Mixed Woodlands of Floyd Bennett Field
In the northernmost corner of Floyd Bennett Field lies the North Forty Natural Area, a haven for wildlife and nature lovers alike. The North Forty is easily accessible by public transportation, car or bicycle.
Bordered on the north side by the Belt Parkway and on the east side by Flatbush Avenue in Brooklyn, the North Forty is crisscrossed with hiking trails and boasts the Return-A-Gift pond, a freshwater gem that harbors reptiles such as turtles, amphibians and wetland birds.
The mixed woodland composition of the North Forty attracts a wide variety of birds as well as birdwatchers from the metropolitan area and beyond, including the Brooklyn Bird Club that regularly explores Floyd Bennett Field.
The North Forty mixed woodlands include conifers, deciduous trees, vines, grass species and open space. New forest of aspen, black cherry and grey birch are interspersed with native shrubs like bayberry, blackberry and sumacs. Vine species such as Virginia creeper and poison ivy weave from the shaded understory into the canopy of trees. Grassy areas are populated by native species like little blue stem and invaded by giant reed, known as phragmites. The Return-A-Gift pond, fed by groundwater, is laced with ferns and sedges along its muddy edge.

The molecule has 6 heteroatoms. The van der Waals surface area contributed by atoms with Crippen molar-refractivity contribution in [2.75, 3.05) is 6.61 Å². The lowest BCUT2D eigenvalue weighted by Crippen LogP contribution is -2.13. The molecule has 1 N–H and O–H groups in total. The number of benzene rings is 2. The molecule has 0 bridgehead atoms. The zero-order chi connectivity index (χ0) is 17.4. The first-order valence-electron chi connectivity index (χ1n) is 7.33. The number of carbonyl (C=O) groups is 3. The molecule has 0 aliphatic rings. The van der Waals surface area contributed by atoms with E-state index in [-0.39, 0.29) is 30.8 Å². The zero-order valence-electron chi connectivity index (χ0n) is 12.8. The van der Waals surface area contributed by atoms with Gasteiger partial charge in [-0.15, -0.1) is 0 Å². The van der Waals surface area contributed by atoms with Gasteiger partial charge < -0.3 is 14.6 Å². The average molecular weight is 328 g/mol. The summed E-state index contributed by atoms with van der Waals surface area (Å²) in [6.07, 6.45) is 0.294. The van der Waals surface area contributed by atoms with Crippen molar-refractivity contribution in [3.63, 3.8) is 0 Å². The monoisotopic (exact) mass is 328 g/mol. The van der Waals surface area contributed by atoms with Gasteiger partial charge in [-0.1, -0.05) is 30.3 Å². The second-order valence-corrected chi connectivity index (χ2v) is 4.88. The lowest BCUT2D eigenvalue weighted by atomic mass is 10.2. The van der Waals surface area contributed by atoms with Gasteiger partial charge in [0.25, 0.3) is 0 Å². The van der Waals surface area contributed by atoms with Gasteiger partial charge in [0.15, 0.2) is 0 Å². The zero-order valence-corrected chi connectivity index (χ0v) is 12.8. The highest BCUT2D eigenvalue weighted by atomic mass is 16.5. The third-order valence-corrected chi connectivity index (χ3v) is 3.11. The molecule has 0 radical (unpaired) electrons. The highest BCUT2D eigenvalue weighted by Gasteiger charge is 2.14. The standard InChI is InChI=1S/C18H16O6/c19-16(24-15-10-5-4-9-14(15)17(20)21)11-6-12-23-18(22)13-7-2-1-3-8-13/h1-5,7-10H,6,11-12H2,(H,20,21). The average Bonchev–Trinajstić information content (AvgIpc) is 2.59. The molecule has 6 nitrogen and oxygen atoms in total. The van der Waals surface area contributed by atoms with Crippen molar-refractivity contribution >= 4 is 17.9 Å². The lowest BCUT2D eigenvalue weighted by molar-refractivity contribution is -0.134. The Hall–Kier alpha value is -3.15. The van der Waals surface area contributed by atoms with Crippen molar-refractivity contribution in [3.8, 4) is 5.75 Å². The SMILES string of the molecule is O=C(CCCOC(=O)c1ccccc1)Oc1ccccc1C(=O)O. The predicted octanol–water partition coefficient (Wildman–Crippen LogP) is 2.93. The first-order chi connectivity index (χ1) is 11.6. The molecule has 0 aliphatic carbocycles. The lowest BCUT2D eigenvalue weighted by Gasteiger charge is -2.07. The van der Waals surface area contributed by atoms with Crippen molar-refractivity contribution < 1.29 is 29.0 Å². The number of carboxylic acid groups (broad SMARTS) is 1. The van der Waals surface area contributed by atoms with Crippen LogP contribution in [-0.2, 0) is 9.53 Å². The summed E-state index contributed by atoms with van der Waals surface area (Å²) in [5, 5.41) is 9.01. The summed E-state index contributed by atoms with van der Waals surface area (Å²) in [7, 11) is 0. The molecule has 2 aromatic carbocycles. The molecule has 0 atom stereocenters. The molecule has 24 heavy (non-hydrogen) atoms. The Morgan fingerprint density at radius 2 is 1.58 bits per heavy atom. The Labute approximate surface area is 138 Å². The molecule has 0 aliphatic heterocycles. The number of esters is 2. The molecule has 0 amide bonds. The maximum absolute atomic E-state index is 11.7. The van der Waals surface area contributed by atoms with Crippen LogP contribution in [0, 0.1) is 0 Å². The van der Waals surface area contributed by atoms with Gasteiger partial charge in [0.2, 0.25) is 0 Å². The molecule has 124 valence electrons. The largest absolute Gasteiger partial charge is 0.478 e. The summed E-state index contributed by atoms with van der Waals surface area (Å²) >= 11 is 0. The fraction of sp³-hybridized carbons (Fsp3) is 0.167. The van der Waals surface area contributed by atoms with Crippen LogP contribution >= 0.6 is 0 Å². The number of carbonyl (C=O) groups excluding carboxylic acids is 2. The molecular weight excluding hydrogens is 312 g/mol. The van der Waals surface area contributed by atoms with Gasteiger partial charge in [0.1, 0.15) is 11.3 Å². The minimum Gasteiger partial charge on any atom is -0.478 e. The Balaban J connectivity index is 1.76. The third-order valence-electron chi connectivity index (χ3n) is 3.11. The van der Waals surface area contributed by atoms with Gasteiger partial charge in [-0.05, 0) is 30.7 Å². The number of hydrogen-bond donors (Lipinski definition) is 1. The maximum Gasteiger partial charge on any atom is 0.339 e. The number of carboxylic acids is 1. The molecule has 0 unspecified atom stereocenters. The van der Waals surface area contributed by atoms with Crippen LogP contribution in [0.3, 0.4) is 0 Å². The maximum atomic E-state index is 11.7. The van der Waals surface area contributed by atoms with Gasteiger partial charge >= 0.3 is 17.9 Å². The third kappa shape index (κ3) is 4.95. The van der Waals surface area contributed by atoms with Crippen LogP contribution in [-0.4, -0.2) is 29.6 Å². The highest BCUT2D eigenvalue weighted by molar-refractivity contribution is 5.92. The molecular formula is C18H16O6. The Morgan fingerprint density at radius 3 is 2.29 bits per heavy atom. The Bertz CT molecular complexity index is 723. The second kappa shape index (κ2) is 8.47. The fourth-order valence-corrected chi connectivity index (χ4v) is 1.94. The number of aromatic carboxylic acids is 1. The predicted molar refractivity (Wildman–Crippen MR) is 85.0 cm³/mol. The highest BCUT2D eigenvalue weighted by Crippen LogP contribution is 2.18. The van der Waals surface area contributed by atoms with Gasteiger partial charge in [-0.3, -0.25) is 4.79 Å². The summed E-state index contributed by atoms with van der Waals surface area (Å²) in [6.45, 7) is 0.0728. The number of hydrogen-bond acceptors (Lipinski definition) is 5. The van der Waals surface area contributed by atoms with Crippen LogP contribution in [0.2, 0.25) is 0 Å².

In contrast to this wetland, a sandy upland area near the trailhead is home to shrubs, fungus and lichen that are adapted to sun exposure and dry conditions. Thanks to the volunteer effort of MillionTreesNYC, newly planted trees are establishing themselves in the North Forty and are cared for by NPS staff and volunteers. Gateway is proud to be a part of this long-term investment in the sustainability of New York City.
The North Forty's variety of plant and tree species provides a diversity of habitat and food sources for migrating and resident wildlife. Snakes, such as black racers and garter snakes, can be seen basking in open space along the edges of woodland and shrubs. Insect pollinators like swallowtail and monarch butterflies are seen alighting upon the colorful flowers of common milkweed and asters in grassy areas. Birds shelter in branches and feed on berries and seeds of shrubs and trees. Even on hot dry days, one can see the Fowler's toad hopping along the open trails.
If you're lucky enough to be there for an evening stroll, perhaps you'll hear a chorus of spring peepers chirping into the dusky night.
Safety Tips: Watch for ticks, both dog ticks and deer ticks (which can carry Lyme Disease) when you explore any wooded area in the northeastern United States, including the North Forty. Bring insect repellant, especially if you come near Return-a-Gift Pond in the evening. You'll need it!
Did You Know?
Did you know that many celebrities visited Fort Hancock in World War II? Judy Garland performed for the soldiers at Fort Hancock in 1943. Lana Turner also visited the fort during the war. More...